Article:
Wembury Bay and the River Yealm walk
An ideal walk for any day, with fine views of the Mewstone, Wembury Bay and, most impressively, the Yealm estuary. In summer, you can extend the route by taking the foot ferry over to Noss Mayo.
National Trust car park, grid ref: SX515485
Walk to the far end of the car park and take the steep zig-zag path leading up through the gorse on your left. As you climb between low banks of gorse and blackthorn, pause to look back over the beach, out to the Great Mewstone and Wembury Point. The Blackstone Rocks below were, in November 1824, the setting for an heroic rescue when the brig 'John' from Bideford ran into the reef. Continue up the path (in spring flanked by three cornered leek, alexanders and honesty) to pass between two houses. Another house stood on the right but was bombed during the Second World War; its ruins lie buried beneath the cliff top scrub.
Wembury and the sea
The eerie and mysterious Mewstone looms over Wembury Bay like the back of a huge prehistoric sea monster. No wonder there are so many sea legends about this stretch of coastline. When the brig 'John' ran aground on the Blackstone Rocks, James Cragg from the Yealm coastguard station was responsible for saving the captains wife, half-dead amongst the wreckage after the crew were washed away. In 1909, plans to build a huge passenger port stretching from Wembury Point to Gara Point were put before the House of Lords, fortunately they rejected the scheme.
Go through the gate and continue up the slope. The wall to your left enclosed a 19th-century warren where rabbits were farmed. Follow the path to the summit, passing on your right the quarry which provided the shale stone for the warren wall. Head down through the gate and bear left along the top path, away from the worn path leading towards Season Point.
Rabbits and ponies of Wembury
Look out for 'sheep creeps' in the walls - small gaps through which sheep but not cattle could pass. The pastures here are grazed by ponies, keeping them clear from scrub.
Follow the path eastwards and soon youll see the grey stone farm buildings of New Barton on your left. Go over a footbridge, and before passing through the gate, look for a small pond below on the right. On summer days this pond is often busy with dragonflies, damselflies, frogs and newts. Go through the gate and along the path, through further gates, with views of the River Yealm through the bushes. Keep an eye out for ravens and peregrine falcons which nest in the cliffs. Between monterey pines, half-hidden by scrub, you may spot a Plymouth tramways electric supply box.
New Barton Farm and views of the Yealm
We've owned this historic 450-acre farm since 1996 and, together with the tenant farmer, have been working to preserve the environment. Wide field margins are left around crop fields for skylarks and grey partridges to feed and nest in. Barley stubble is also left for birds in winter. The farm hosts public walks, tractor-trailer rides and dry-stonewalling events and also has a shop selling local produce including its own beef, lamb and pork. In the Second World War the farm acted as decoy site for enemy aircraft.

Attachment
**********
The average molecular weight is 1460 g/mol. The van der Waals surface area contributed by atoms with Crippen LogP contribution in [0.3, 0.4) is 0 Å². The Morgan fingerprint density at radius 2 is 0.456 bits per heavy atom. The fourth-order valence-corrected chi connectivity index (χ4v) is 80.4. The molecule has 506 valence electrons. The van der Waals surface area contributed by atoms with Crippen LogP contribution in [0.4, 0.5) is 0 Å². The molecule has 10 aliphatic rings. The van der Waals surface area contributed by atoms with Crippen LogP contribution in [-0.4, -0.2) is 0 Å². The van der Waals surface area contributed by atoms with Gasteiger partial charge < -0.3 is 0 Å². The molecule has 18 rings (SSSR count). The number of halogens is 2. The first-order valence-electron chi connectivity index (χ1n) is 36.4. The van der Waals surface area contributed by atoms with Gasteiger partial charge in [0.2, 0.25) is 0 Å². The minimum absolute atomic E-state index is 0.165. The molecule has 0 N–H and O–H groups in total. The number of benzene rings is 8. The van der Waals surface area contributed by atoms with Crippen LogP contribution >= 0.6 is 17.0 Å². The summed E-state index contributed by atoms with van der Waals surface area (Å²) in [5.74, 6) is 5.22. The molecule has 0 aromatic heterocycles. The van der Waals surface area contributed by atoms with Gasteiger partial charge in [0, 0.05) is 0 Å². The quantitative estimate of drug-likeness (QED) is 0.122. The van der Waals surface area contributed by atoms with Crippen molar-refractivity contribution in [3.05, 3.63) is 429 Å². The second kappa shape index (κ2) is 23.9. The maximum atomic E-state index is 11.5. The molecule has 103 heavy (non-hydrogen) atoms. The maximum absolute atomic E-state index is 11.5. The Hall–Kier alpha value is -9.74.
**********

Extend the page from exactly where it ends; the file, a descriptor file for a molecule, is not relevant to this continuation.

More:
A further gate brings you to Rocket Cottage, which once stored the Yealm Coastguard horse-drawn lifesaving apparatus. Continue past the cottage (turn right to Warren Point and the seasonal ferry to Gara Point, or turn left for a short cut to Wembury village). Follow the waymarked Thorn Path into Clitters Wood. When the path forks, take the upper route which soon leads out of the trees. Follow the path uphill towards a fence and hedge boundary and into a field. Head across the field towards the stone wall, then turn sharp left and follow the field edge and wall to reach the gates of a stock-handling area. Go through this, turn right and follow the track uphill, then round to the left and out onto Warren Lane. Turn right towards Wembury village.
History and wildlife of the Yealm
The Yealm Coastguard apparatus fired line-carrying rockets onto vessels in distress and pulled survivors ashore in a leg harness 'breeches-buoy'. When travelling through the woods in springtime you'll see campion, bugle and displays of bluebells. Also look for deer hoof-prints in the mud.
Follow the lane, past a barn and some cottages, and where the lane curves to the right to pass the walls of Monckswood, take the unpaved track to the left. The track veers to the right and narrows to a shady path, in spring lined with celandines and the vanilla-scented winter heliotrope. Across the field to your right is Monckswood, built on the site of the stable block of Wembury House, which stands just behind it. Take the path to the left (signposted to church and beach), which skirts the village, running along the backs of houses and through a gate. Turn right through a second gate to cross a field and emerge onto a lane. Turn left, then right onto a track which soon descends through a field towards St Werburgh Church. A gate leads onto the coast path and down to the car park.
St Werburgh's Church
Explore St Werburgh's with its graves of shipwrecked sailors, monuments to local families, carved benchends and stained-glass window depicting the Mewstone.
National Trust car park, grid ref: SX515485
You made it
Following this trail on mobile or tablet? Share your experience.